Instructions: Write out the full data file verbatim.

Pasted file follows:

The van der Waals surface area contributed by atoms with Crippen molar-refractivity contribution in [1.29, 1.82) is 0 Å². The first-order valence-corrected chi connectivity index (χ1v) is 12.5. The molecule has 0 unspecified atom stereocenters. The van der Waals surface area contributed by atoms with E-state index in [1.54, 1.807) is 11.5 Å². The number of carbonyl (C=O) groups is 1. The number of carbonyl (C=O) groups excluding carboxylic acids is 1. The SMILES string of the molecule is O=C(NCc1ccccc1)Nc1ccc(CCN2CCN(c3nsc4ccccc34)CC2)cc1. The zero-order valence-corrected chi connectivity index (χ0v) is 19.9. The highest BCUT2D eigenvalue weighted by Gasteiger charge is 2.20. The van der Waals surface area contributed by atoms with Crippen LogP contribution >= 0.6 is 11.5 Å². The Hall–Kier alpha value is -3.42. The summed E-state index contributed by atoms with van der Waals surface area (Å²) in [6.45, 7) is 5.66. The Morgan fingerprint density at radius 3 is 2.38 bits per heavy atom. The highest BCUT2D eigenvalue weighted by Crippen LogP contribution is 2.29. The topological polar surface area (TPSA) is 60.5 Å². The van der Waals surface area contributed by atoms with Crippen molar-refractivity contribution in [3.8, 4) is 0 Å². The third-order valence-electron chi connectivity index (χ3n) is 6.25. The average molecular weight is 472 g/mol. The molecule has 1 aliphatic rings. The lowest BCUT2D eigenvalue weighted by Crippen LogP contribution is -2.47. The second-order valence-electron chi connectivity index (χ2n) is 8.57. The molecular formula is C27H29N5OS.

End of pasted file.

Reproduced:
The van der Waals surface area contributed by atoms with Crippen molar-refractivity contribution in [1.29, 1.82) is 0 Å². The first-order valence-corrected chi connectivity index (χ1v) is 12.5. The molecule has 0 unspecified atom stereocenters. The van der Waals surface area contributed by atoms with E-state index in [1.54, 1.807) is 11.5 Å². The number of carbonyl (C=O) groups is 1. The number of carbonyl (C=O) groups excluding carboxylic acids is 1. The SMILES string of the molecule is O=C(NCc1ccccc1)Nc1ccc(CCN2CCN(c3nsc4ccccc34)CC2)cc1. The zero-order valence-corrected chi connectivity index (χ0v) is 19.9. The highest BCUT2D eigenvalue weighted by Gasteiger charge is 2.20. The van der Waals surface area contributed by atoms with Crippen LogP contribution >= 0.6 is 11.5 Å². The Hall–Kier alpha value is -3.42. The summed E-state index contributed by atoms with van der Waals surface area (Å²) in [6.45, 7) is 5.66. The Morgan fingerprint density at radius 3 is 2.38 bits per heavy atom. The highest BCUT2D eigenvalue weighted by Crippen LogP contribution is 2.29. The topological polar surface area (TPSA) is 60.5 Å². The van der Waals surface area contributed by atoms with Crippen molar-refractivity contribution in [3.8, 4) is 0 Å². The third-order valence-electron chi connectivity index (χ3n) is 6.25. The average molecular weight is 472 g/mol. The molecule has 1 aliphatic rings. The lowest BCUT2D eigenvalue weighted by Crippen LogP contribution is -2.47. The second-order valence-electron chi connectivity index (χ2n) is 8.57. The molecular formula is C27H29N5OS.